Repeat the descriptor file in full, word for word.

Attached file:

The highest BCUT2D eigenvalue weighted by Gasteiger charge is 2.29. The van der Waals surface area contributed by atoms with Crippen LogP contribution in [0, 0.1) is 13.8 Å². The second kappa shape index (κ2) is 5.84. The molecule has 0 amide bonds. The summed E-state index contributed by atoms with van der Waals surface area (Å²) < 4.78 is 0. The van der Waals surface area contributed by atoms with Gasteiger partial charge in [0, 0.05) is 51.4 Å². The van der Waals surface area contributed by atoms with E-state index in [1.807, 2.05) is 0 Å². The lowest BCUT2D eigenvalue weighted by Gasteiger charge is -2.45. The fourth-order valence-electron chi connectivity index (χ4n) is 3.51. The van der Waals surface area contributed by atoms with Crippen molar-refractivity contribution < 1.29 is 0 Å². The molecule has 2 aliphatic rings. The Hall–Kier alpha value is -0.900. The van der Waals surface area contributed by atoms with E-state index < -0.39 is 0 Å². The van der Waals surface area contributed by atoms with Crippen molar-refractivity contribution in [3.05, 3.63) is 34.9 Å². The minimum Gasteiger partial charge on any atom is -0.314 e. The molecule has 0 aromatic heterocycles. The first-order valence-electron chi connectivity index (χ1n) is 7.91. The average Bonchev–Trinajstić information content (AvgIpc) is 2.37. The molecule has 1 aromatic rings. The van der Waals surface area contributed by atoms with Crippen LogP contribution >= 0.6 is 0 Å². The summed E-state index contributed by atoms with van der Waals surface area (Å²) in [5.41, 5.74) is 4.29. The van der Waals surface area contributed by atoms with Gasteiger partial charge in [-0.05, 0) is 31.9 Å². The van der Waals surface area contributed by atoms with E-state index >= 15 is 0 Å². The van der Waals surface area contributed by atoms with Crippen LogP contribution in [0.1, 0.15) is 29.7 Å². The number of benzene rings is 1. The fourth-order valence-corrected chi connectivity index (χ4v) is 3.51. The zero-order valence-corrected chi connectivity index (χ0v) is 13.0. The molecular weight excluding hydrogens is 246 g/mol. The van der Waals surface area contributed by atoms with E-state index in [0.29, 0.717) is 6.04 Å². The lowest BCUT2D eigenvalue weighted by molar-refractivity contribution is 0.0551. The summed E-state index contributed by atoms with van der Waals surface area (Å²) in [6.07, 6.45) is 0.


The highest BCUT2D eigenvalue weighted by Gasteiger charge is 2.29. The van der Waals surface area contributed by atoms with Crippen LogP contribution in [0, 0.1) is 13.8 Å². The second kappa shape index (κ2) is 5.84. The molecule has 0 amide bonds. The summed E-state index contributed by atoms with van der Waals surface area (Å²) < 4.78 is 0. The van der Waals surface area contributed by atoms with Gasteiger partial charge in [0, 0.05) is 51.4 Å². The van der Waals surface area contributed by atoms with E-state index in [1.807, 2.05) is 0 Å². The lowest BCUT2D eigenvalue weighted by Gasteiger charge is -2.45. The fourth-order valence-electron chi connectivity index (χ4n) is 3.51. The van der Waals surface area contributed by atoms with Crippen molar-refractivity contribution < 1.29 is 0 Å². The molecule has 2 aliphatic rings. The Hall–Kier alpha value is -0.900. The van der Waals surface area contributed by atoms with E-state index < -0.39 is 0 Å². The van der Waals surface area contributed by atoms with Crippen molar-refractivity contribution in [3.05, 3.63) is 34.9 Å². The minimum Gasteiger partial charge on any atom is -0.314 e. The molecule has 0 aromatic heterocycles. The first-order valence-electron chi connectivity index (χ1n) is 7.91. The average Bonchev–Trinajstić information content (AvgIpc) is 2.37. The molecule has 1 aromatic rings. The van der Waals surface area contributed by atoms with Crippen LogP contribution >= 0.6 is 0 Å². The summed E-state index contributed by atoms with van der Waals surface area (Å²) in [5.41, 5.74) is 4.29. The van der Waals surface area contributed by atoms with Gasteiger partial charge in [-0.05, 0) is 31.9 Å². The van der Waals surface area contributed by atoms with E-state index >= 15 is 0 Å². The van der Waals surface area contributed by atoms with Crippen LogP contribution in [0.1, 0.15) is 29.7 Å². The number of benzene rings is 1. The fourth-order valence-corrected chi connectivity index (χ4v) is 3.51. The zero-order valence-corrected chi connectivity index (χ0v) is 13.0. The molecular weight excluding hydrogens is 246 g/mol. The van der Waals surface area contributed by atoms with E-state index in [0.29, 0.717) is 6.04 Å². The lowest BCUT2D eigenvalue weighted by molar-refractivity contribution is 0.0551. The summed E-state index contributed by atoms with van der Waals surface area (Å²) in [6.07, 6.45) is 0.